What you will still find is great value, and perhaps more of an adventure. There are winter vegetables that many of us are not familiar with and would not select at the super market because we don’t know what to do with them. This newsletter is a resource and we try to provide you with information on different items each week, but the space is limited and what may be unusual to you may be very common, and a favorite of someone else. Your computer can be a great tool in learning about different fruits and vegetables, and how to prepare them.
Many of the winter vegetables lend themselves very well to stews and soups, and isn’t it the perfect weather for them? They also work well in casseroles. Many of these dishes can be made ahead and warmed up for hearty dishes another night of the week. Have fun, look at each new food as an adventure!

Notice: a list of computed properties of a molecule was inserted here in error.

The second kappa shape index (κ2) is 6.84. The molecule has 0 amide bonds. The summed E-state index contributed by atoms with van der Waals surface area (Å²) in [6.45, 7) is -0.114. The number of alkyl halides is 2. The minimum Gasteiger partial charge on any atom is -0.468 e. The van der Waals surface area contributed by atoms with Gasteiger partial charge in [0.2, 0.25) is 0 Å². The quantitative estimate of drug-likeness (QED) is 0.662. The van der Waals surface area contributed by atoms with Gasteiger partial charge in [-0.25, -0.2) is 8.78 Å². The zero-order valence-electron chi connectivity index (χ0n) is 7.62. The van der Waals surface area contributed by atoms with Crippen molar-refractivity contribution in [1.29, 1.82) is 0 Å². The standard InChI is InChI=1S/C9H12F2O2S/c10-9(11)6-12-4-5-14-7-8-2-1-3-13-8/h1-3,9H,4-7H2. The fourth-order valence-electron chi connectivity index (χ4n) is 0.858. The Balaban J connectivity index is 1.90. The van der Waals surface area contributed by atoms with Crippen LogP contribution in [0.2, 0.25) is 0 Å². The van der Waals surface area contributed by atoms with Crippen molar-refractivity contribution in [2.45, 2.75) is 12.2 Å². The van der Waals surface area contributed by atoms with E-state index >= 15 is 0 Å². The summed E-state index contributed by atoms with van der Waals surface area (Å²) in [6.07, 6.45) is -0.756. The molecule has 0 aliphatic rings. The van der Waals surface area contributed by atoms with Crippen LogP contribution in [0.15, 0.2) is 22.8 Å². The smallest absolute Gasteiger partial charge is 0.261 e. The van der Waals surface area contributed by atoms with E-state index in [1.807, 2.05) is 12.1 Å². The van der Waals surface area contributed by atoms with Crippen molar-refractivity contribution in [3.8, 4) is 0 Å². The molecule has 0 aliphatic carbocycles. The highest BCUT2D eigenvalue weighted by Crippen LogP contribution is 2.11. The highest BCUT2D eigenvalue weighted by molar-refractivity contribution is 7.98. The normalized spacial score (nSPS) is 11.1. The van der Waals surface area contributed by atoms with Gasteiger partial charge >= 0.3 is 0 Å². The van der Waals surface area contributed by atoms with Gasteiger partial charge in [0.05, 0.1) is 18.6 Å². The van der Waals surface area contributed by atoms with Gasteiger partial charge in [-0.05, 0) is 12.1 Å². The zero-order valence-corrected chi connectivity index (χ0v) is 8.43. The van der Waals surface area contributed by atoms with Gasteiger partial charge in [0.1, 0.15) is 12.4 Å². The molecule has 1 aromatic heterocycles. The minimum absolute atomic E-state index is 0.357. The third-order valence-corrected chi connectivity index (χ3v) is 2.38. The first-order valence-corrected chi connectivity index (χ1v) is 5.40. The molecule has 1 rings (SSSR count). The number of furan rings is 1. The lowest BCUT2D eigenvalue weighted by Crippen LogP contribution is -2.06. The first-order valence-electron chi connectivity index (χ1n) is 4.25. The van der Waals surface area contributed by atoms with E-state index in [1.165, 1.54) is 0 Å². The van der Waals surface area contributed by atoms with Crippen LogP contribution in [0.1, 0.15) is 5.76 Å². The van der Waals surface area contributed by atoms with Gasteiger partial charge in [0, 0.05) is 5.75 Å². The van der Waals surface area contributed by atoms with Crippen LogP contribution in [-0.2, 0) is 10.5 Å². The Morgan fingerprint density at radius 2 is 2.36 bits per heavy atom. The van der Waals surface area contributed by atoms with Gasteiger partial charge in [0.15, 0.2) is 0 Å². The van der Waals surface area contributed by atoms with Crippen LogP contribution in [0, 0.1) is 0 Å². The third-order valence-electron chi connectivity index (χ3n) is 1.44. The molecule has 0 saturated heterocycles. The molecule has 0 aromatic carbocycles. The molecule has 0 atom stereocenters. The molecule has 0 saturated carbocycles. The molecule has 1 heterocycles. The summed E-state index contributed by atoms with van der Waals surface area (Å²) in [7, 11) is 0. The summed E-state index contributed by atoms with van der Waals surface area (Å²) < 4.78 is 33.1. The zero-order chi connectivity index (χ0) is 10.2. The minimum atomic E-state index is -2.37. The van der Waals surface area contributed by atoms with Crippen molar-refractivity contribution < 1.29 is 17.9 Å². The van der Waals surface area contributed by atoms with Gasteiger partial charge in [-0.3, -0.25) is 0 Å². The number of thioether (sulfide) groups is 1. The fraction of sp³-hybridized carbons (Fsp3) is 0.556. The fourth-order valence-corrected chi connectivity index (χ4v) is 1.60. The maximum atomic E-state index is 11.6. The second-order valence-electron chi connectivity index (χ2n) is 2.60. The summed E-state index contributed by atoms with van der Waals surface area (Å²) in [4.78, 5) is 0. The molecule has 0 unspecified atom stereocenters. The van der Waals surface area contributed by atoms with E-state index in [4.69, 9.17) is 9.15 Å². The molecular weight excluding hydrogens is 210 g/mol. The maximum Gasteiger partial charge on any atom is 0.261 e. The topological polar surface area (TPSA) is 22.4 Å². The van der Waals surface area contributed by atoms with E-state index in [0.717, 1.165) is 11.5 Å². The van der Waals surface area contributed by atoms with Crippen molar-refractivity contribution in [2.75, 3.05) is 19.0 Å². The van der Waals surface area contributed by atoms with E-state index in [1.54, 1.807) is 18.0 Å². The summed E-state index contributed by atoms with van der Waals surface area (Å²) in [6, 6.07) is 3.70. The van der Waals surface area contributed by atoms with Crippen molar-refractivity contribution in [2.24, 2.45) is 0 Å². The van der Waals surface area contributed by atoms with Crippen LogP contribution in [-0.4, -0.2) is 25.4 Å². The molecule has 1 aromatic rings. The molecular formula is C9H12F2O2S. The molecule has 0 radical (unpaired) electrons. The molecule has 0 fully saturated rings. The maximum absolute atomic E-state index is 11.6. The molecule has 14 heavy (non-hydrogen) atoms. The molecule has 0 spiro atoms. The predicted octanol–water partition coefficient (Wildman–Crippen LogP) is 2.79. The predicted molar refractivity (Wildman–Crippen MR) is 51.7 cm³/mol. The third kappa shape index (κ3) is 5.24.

Beets are a versatile vegetable. They can be served hot or cold, pickled, roasted, juiced, deep fried or eaten raw. Store your beets unwashed in the crisper and they will keep for two to four weeks. Leave about 1 inch of the stem attached to prevent the beet from “bleeding”. Don’t peel beets until after they have been cooked. Wash beets gently under cool running water, taking care not to tear the outer skin. Leave the stem and root attached to be removed after cooking. For the best flavor beets should be baked, instead of boiling or steaming. Simply preheat your oven to 350º, place the beet in a pan with about an inch of water, cover the pan tightly with foil and bake until tender, about an hour. The skin will easily rub off under cold running water once they are cooked. You may want to wear rubber gloves to prevent staining of your hands, but if your hands are stained use a little lemon juice to clean them.